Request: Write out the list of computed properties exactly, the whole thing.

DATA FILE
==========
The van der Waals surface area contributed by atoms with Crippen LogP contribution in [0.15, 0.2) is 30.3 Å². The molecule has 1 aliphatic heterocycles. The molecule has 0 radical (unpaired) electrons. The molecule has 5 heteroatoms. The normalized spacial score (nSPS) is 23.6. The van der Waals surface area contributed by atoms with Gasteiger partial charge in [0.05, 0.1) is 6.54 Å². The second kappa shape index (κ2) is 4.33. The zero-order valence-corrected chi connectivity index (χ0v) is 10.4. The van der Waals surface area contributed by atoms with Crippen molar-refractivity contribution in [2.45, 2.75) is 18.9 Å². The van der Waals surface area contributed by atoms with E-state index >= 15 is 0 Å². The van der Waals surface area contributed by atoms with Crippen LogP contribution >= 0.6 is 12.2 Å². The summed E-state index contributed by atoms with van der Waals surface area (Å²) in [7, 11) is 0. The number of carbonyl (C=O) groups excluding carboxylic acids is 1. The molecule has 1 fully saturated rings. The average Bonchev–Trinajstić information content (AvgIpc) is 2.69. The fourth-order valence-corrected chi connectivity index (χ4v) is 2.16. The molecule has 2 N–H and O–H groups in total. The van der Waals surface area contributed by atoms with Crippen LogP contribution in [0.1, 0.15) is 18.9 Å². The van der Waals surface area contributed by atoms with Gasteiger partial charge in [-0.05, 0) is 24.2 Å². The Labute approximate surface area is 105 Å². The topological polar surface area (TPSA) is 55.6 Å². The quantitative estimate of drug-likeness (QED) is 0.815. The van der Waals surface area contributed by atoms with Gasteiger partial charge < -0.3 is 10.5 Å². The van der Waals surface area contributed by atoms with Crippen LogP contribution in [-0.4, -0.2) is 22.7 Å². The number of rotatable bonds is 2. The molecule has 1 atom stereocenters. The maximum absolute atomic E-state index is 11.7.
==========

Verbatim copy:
The van der Waals surface area contributed by atoms with Crippen LogP contribution in [0.15, 0.2) is 30.3 Å². The molecule has 1 aliphatic heterocycles. The molecule has 0 radical (unpaired) electrons. The molecule has 5 heteroatoms. The normalized spacial score (nSPS) is 23.6. The van der Waals surface area contributed by atoms with Gasteiger partial charge in [0.05, 0.1) is 6.54 Å². The second kappa shape index (κ2) is 4.33. The zero-order valence-corrected chi connectivity index (χ0v) is 10.4. The van der Waals surface area contributed by atoms with Crippen molar-refractivity contribution in [2.45, 2.75) is 18.9 Å². The van der Waals surface area contributed by atoms with E-state index >= 15 is 0 Å². The van der Waals surface area contributed by atoms with Crippen LogP contribution >= 0.6 is 12.2 Å². The summed E-state index contributed by atoms with van der Waals surface area (Å²) in [7, 11) is 0. The number of carbonyl (C=O) groups excluding carboxylic acids is 1. The molecule has 1 fully saturated rings. The average Bonchev–Trinajstić information content (AvgIpc) is 2.69. The fourth-order valence-corrected chi connectivity index (χ4v) is 2.16. The molecule has 2 N–H and O–H groups in total. The van der Waals surface area contributed by atoms with Crippen LogP contribution in [0.1, 0.15) is 18.9 Å². The van der Waals surface area contributed by atoms with Gasteiger partial charge in [-0.05, 0) is 24.2 Å². The Labute approximate surface area is 105 Å². The topological polar surface area (TPSA) is 55.6 Å². The quantitative estimate of drug-likeness (QED) is 0.815. The van der Waals surface area contributed by atoms with Gasteiger partial charge < -0.3 is 10.5 Å². The van der Waals surface area contributed by atoms with Crippen LogP contribution in [-0.4, -0.2) is 22.7 Å². The number of rotatable bonds is 2. The molecule has 1 atom stereocenters. The maximum absolute atomic E-state index is 11.7.